Chaebol nobility

by fpman

Korean Air is the latest South Korean chaebol (large family-run conglomerate) hit by a scandal related to family matters. Cho Hyun-ah, company chairman Cho Yang-ho’s daughter, recently made a flight she was on turn back so one of the stewards could be kicked off at the gate. The reason: she was served macadamia nuts in an unopened bag which she, as the person actually in charge of the airline’s in-flight services, thought was not the proper way. According to common descriptions of the story she basically transformed into a dragon in response. She clearly went way too far, and by now she has ended up stripped of all of her company titles and was forced to publicly apologize for her actions.

ChoHyun_ahCho Hyun-ah (centre) with father Cho Yang-ho, apologizing (photo: Song Eun-seok)

The NYT doesn’t fail to add that the incident

“is likely to stoke already seething anger at the country’s family owned conglomerates — or chaebol — whose leaders have a reputation for imperious behavior and treating their employees like feudal subjects.”

It is worth remembering at this point Chonghaejin Marine Company’s case. It was their ship, the MW Sewol ferry which sank in April of this year. Over 300 drowned in that incident caused to a great extent by human errors. On its last journey the ferry was carrying over three times the amount of cargo it was supposed to carry, and the extra load was not properly secured. After a relatively sharp turn by the vessel at one point the cargo shifted and caused the boat to capsize.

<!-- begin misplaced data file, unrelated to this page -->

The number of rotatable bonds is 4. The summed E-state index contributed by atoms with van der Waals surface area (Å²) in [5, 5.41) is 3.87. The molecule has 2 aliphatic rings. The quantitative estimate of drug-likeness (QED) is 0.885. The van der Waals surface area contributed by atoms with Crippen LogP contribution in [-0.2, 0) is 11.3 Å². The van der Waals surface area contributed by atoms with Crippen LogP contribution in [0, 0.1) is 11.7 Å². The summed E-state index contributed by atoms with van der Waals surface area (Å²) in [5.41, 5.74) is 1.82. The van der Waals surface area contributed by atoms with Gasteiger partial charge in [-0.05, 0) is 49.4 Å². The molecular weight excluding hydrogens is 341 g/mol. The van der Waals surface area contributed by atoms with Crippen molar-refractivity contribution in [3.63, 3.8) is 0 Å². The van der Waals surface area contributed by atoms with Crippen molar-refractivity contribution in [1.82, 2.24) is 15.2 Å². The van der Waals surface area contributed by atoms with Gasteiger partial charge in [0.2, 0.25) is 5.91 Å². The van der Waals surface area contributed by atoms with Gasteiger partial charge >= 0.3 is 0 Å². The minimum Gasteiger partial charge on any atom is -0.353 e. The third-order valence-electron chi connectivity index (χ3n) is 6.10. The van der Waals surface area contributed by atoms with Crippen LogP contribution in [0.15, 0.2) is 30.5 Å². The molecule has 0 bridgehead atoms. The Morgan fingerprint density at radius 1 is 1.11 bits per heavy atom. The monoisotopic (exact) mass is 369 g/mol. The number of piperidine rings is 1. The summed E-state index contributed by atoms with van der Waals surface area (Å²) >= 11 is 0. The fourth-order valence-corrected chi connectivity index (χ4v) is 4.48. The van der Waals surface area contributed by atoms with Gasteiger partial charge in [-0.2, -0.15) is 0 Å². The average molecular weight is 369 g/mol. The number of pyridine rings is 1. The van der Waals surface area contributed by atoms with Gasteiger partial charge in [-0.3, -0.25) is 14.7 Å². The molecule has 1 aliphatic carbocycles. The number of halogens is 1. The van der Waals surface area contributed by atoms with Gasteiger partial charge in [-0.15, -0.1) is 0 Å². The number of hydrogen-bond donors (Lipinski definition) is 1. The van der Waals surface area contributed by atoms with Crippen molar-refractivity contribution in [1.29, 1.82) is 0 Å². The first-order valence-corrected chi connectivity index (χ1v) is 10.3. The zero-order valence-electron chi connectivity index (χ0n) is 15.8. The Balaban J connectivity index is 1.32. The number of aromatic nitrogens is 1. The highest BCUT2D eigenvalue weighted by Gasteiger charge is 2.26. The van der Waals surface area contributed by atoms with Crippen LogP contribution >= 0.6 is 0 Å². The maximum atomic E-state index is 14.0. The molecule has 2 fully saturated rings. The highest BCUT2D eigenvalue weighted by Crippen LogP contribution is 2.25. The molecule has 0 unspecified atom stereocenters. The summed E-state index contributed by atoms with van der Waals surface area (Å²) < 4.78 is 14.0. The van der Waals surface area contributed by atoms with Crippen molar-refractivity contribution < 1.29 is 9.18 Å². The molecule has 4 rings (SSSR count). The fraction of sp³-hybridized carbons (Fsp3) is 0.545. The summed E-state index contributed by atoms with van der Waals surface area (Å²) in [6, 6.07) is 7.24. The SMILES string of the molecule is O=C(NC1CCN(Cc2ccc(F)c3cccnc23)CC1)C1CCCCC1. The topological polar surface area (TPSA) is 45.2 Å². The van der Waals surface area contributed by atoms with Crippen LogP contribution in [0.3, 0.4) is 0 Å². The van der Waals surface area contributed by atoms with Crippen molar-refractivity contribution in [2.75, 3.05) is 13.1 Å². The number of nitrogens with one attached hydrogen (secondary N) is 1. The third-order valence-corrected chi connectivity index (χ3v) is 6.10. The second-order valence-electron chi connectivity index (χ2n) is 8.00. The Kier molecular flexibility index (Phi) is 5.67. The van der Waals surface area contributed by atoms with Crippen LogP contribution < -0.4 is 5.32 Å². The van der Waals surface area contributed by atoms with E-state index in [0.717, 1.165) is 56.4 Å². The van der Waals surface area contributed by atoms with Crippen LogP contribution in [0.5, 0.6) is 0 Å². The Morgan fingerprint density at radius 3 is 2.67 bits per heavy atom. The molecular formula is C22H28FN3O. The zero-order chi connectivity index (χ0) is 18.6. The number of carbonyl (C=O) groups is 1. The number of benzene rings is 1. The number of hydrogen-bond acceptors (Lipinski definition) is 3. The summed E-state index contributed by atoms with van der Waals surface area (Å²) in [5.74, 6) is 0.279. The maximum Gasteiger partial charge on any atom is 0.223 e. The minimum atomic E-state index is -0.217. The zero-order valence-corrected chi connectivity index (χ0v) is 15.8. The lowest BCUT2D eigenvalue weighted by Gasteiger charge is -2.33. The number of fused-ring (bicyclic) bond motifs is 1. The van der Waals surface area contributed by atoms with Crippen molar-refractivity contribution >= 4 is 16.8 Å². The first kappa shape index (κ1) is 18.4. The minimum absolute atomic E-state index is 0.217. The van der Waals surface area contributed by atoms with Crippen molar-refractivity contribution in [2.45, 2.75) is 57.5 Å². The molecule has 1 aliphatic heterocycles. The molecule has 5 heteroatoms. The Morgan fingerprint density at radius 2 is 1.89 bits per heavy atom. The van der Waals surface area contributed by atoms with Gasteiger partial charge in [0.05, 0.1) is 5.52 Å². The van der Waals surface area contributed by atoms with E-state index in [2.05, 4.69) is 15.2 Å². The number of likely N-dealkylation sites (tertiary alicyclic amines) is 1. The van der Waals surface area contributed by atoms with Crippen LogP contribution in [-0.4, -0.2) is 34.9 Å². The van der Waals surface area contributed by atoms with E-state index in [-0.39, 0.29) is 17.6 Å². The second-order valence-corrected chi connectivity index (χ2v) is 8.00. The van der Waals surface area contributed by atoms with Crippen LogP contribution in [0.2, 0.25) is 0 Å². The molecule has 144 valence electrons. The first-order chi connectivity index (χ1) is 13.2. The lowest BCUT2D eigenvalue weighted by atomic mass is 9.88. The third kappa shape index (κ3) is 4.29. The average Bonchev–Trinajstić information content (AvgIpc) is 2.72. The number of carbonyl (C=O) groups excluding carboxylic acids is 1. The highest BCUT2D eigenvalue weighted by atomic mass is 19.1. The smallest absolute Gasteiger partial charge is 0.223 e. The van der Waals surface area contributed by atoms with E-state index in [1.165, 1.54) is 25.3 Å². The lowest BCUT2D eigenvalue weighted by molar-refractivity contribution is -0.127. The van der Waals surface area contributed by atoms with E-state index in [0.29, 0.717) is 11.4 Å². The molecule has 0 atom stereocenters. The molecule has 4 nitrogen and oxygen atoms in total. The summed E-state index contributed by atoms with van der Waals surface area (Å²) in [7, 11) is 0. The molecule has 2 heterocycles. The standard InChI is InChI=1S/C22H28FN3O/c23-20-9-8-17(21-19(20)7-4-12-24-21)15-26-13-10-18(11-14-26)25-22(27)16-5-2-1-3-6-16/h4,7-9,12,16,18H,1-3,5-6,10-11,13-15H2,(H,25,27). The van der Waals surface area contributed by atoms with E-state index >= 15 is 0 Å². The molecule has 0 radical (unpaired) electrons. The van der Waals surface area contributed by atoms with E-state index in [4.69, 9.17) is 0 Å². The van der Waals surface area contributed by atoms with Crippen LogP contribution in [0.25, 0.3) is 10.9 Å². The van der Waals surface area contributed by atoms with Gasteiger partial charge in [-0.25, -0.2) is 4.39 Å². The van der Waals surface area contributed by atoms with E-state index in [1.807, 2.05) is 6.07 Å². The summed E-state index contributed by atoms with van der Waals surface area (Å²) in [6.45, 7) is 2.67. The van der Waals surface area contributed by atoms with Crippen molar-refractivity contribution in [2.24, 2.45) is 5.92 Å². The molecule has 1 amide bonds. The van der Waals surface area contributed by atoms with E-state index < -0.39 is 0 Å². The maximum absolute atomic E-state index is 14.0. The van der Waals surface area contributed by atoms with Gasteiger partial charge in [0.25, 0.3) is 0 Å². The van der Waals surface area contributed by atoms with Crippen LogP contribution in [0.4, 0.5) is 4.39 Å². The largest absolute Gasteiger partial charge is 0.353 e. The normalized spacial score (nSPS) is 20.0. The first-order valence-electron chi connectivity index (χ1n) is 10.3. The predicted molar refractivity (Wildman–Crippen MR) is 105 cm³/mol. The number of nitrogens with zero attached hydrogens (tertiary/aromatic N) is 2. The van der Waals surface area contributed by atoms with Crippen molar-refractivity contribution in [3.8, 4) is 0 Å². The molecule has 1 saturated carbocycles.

Yoo Byung-eun was the head of the family whose business empire extended to control of Chonghaejin, run by Yoo Byung-eun’s sons at the time. In the wake of the ferry disaster, the public mood turned against father Yoo, and South Korean authorities issued an arrest warrant against him related to charges of embezzlement, negligence and tax evasion. His children fled the country, and in the meantime he went into hiding, presumably with the support of the 100,000-strong Evangelical Baptist Church which he co-founded.

Eventually police found a badly decomposed body in the middle of a field in the middle of nowhere, south of the capital Seoul, and based on DNA evidence it was proclaimed that it was Yoo Byung-eun. He was thus pronounced dead. Police is still after Yoo Som-na, a daugther of his who is also accused of embezzlement and is held in prison in France awaiting decision on her extradition. Her defenders argue she would not get a fair trial in South Korea at this point.

The NYT is also referring to a story where a “ruling-family” member at the telecom and petrochemical conglomerate SK group beat up a union activist with an aluminum bat. This exaplains the context where many papers are now calling on government and judicial authorities to set examples with some chaebol princes and princesses to put an end to what they describe as “imperial abuse.”

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